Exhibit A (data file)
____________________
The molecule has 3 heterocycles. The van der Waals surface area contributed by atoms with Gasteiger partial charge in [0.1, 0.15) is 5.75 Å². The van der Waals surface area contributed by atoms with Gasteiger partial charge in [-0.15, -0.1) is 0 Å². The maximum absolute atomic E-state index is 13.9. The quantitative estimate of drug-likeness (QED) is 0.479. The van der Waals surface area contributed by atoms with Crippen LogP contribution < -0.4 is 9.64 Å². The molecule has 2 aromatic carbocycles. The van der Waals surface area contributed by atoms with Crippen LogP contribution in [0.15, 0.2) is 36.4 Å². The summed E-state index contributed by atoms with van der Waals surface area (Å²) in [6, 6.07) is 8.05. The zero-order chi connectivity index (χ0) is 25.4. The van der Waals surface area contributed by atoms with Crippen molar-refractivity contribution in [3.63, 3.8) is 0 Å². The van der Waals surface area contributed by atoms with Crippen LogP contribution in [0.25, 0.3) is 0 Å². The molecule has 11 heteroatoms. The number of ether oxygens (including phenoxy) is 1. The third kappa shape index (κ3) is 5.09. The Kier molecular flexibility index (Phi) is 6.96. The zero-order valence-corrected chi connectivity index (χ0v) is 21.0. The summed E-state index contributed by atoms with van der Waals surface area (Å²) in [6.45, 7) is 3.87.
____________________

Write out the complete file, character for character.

The molecule has 3 heterocycles. The van der Waals surface area contributed by atoms with Gasteiger partial charge in [0.1, 0.15) is 5.75 Å². The van der Waals surface area contributed by atoms with Gasteiger partial charge in [-0.15, -0.1) is 0 Å². The maximum absolute atomic E-state index is 13.9. The quantitative estimate of drug-likeness (QED) is 0.479. The van der Waals surface area contributed by atoms with Crippen LogP contribution < -0.4 is 9.64 Å². The molecule has 2 aromatic carbocycles. The van der Waals surface area contributed by atoms with Crippen LogP contribution in [0.15, 0.2) is 36.4 Å². The summed E-state index contributed by atoms with van der Waals surface area (Å²) in [6, 6.07) is 8.05. The zero-order chi connectivity index (χ0) is 25.4. The van der Waals surface area contributed by atoms with Crippen molar-refractivity contribution in [3.63, 3.8) is 0 Å². The van der Waals surface area contributed by atoms with Crippen LogP contribution in [0.25, 0.3) is 0 Å². The molecule has 11 heteroatoms. The number of ether oxygens (including phenoxy) is 1. The third kappa shape index (κ3) is 5.09. The Kier molecular flexibility index (Phi) is 6.96. The zero-order valence-corrected chi connectivity index (χ0v) is 21.0. The summed E-state index contributed by atoms with van der Waals surface area (Å²) in [6.45, 7) is 3.87.